Monday, June 23, 2008

Military Industrial Complex Silliness

Missile Defense....
$10+ billion a year for last 10+ years.....and we can't shoot down anything....

Some have called it a "faith based" program and noted the ideological fervor of proponents. Some think it's a giveaway to the military-industrial complex. I say this is the ultimate, gold-plated "thing we don't need for a problem we don't have!"

One version of NMD

Some critiques of missile defense

The wonderful Fred Kaplan on missile defense

I posit that the mere $10b a year we spend on 164 embassies around the world and the paltry number of Americans working in diplomacy (7000) and development (2000) are a better buy and more effective.

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If it's "Nostalgia" Is it More Useful?

Have you ever perused the catalog Vermont Country Store? It defines the word "random." But some of the old-fashioned items they sell truly outperform modern variants. We still have aluminum ice trays at the beach house - 50 years on.

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Kitchen Laziness and Single Purpose Items

So many postings to be done on this topic. I am not a fan of anything that has only one purpose. Takes up space, has to be FOUND when you need it, can't do anything else - no versatility.

Now, lemon juice is great from a lemon. Who knew it was so hard for people!? This first one I saw at Williams Sonoma and could not believe it. Who has trouble with that one lemon slice? Do you have to buy one per person at your party or do you have to reload it and walk around table dispensing lemon juice?

Here's another one.

Someone else has found even stupider version....

What America's Test Kitchen has to say about squeezers....(hint, a fork works pretty well!)

And another place an already-owned item (slotted spoon) works well if you're not capable of separating an egg by pouring it back and forth between the egg shell halves. Or you can spend money on this and then loose it in the back of the drawer.

I am baffled by this too. Either you put stuff in the garbage can or disposal or maybe a sac to take to compost. If you want to put in a bowl, why do you need a SPECIAL BOWL?

"Made of durable melamine, garbage bowl comes in handy when you're cooking up your favorite dishes. Just throw skins, pits and what-not right in the bowl to keep your countertop clean."

Apparently even garbage has to be handled gingerly.
"This multipurpose scoop and stopper comes in very handy in the kitchen. Made of high-quality thermoplastic elastomer, Clean 'n Stuff is made to be rigid enough to force waste through the disposal splash guard, but at the same time is soft enough to protect your sink and cookware from scratches. It has a secure and comfortable grip so you can easily gather and stuff sink waste into the garbage disposal without touching the waste itself."

I didn't know that a bowl and a measuring spoon were so inadequate for making pancakes!

I didn't know making hamburger patties was so difficult that you needed a special gizmo. I think you also get little plastic tubs like that all the time when you buy stuff at the store. Why buy something when you're already getting it for free?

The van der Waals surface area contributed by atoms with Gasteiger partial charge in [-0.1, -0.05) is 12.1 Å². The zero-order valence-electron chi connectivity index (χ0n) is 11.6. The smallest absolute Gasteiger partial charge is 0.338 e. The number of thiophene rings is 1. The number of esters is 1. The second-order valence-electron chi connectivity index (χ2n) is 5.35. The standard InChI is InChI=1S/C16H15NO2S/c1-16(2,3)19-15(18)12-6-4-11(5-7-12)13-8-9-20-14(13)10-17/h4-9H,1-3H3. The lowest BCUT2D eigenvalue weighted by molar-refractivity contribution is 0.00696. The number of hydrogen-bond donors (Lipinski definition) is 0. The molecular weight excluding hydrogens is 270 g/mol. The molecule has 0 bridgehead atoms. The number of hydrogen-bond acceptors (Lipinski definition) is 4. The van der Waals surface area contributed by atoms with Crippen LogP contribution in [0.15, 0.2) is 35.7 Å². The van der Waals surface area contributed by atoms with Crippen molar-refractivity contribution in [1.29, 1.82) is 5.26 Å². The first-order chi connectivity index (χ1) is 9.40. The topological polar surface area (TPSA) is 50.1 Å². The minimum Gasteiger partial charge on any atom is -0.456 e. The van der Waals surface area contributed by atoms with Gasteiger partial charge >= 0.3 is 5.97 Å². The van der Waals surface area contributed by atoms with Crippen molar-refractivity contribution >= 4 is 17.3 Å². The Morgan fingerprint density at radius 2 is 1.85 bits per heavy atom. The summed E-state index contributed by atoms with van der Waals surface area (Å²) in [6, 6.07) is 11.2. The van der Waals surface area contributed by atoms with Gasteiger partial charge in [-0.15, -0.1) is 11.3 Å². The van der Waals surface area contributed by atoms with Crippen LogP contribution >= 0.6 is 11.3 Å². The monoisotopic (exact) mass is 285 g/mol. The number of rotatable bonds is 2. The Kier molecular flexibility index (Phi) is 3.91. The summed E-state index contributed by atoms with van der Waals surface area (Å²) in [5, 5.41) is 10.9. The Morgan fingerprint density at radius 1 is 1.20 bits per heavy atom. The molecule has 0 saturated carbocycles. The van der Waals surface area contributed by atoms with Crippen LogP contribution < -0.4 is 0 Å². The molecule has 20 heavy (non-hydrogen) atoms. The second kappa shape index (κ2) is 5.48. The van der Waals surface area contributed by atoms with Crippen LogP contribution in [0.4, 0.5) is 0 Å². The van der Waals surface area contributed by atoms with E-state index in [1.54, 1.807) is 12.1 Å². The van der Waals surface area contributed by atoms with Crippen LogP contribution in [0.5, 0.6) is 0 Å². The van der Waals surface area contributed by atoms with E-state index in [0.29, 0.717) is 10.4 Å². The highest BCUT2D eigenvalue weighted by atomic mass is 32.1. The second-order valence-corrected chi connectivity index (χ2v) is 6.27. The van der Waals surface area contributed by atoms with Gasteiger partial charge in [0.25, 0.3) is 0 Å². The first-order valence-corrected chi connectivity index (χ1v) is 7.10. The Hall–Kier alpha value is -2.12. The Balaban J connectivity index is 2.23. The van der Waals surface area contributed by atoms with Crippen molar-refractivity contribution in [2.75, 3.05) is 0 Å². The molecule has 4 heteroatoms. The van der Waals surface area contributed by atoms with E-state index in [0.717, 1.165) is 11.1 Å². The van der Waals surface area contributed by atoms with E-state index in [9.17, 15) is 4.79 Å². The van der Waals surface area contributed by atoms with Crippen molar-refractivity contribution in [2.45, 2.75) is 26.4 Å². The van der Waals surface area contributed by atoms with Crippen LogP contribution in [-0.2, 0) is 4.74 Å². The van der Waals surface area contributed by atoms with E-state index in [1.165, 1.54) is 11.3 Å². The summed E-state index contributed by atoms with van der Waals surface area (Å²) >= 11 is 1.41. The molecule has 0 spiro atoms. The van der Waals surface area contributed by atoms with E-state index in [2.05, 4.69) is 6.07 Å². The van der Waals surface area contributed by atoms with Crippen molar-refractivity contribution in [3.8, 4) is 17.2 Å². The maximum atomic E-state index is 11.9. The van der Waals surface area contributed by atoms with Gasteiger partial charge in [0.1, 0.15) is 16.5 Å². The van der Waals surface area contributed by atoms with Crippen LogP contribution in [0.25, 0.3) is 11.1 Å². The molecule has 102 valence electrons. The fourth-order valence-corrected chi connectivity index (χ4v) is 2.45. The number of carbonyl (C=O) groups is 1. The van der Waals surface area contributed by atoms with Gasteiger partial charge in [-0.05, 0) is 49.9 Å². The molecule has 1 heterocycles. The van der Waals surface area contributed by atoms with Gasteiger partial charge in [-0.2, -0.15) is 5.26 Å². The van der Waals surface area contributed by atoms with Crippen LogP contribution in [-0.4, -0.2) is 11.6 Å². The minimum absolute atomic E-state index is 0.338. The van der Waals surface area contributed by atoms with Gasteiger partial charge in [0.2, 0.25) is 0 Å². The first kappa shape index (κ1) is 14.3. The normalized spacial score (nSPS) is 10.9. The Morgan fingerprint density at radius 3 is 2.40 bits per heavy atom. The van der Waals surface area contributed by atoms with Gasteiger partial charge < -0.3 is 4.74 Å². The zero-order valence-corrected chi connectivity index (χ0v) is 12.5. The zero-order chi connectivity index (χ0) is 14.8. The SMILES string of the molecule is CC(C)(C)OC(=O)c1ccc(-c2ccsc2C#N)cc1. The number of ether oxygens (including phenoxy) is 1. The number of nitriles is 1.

I love that this variant is "hand wash". Great.

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Is Everything Too Hard to Do on Your Own?

I am amazed at my restroom at work. You don't touch anything. The flush, the papertowel, the water, and the soap are all controlled by sensors that require you to get your hand in exactly the right spot at exactly the right distance. It's pretty funny to watch people waving at the paper towel dispenser. Someone even sought a word for these funny movements

Now, I understand this concept in the service of public health and general cleanliness is well-used facilities, but apparently, someone decided, hey, let's do this at the house! Today I post the photo of the stupidest sensor-based item for your home: your very own paper towel dispenser.

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One Woman's Fight Against Wasteful Buying and Tossing

Jeanne Marie Laskas is wonderful.

"When the shoelace on my left boot snapped (it had been weakened in an incident last winter with a cat), an observant college student in one of the classes I teach said with a smile, "Looks like it's time for some new boots." I looked down. There was nothing wrong with the boot itself. "It's a shoelace," I said."

The column

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The Beginnings of Rantings

Sky Mall magazine. It sets me off. It was the start of a my mini-obsession with the ridiculous things that have only one purpose and otherwise are useless or which solve a problem no one actually has. Solutions and Frontgate catalogs also abound with these items though occasionally have something mildly useful.

Sky Mall became part of my Christmas gift traditions. Every year, I give a donation to a charity that my recipient supports. I include in the card an item cut out of Sky Mall with a note: "What you're NOT getting this year." No one has yet said, "Oh but I wanted that!"

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